Systems/Layers is a half-day “walkshop,” held in two parts. The first portion of the activity is dedicated to a slow and considered walk, during which we'll be looking for appearances of the networked digital in the physical, and vice versa: apertures through which the things that happen in the real world drive the “network weather,” and contexts in which that weather affects what people see, confront and are able to do.
Visions of networked urbanism tend to live in what Paul Dourish and Genevieve Bell call a "proximate future," that just-over-the-horizon window of time that never actually seems to arrive. But how do networked services inform our choices and experiences in the real city that we actually inhabit at this moment? We're going to take a walk around a Toronto site and look for the appearances, manifestations and points of application where the affordances and constraints of networked informatics are already relevant to urban life.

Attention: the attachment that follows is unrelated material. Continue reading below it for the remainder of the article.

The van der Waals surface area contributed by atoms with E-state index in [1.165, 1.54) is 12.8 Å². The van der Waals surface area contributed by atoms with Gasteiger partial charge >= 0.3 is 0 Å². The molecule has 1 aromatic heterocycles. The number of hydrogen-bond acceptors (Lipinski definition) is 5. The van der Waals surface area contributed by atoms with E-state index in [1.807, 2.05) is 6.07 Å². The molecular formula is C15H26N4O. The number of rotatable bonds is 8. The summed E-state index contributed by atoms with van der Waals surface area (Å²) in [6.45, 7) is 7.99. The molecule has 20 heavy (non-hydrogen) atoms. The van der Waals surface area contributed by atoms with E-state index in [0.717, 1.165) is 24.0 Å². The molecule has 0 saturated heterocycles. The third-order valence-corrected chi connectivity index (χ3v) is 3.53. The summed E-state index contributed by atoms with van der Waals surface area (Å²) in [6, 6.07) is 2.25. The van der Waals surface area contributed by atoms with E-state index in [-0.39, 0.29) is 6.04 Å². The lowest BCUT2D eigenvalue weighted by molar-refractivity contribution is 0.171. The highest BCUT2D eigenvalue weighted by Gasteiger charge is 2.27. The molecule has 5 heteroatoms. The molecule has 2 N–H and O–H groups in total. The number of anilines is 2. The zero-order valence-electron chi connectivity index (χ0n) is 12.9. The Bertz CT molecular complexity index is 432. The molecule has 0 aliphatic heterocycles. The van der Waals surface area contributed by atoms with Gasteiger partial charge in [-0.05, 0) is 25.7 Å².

Participants are asked to pay particular attention to:
Places where information is being collected by the network.
Places where networked information is being displayed.
Places where networked information is being acted upon, either by people directly, or by physical systems that affect the choices people have available to them
About the Facilitors:
Adam Greenfield is co-founder of Do Projects, and founder and managing director of NYC-based Urbanscale LLC, an urban systems design practice. He is the author of Everyware (2006) and the forthcoming The City Is Here For You To Use.
Nurri Kim is co-founder of Do Projects. She is interested in overlooked daily artifacts and conditions with rich social or historical meanings. Her work has been exhibited at Insa Art Space in Seoul, the Conflux festival in New York City, the Media Arts Asia Pacific festival, Australia, and the ICANOF media art show in Hachinohe, Japan, among others.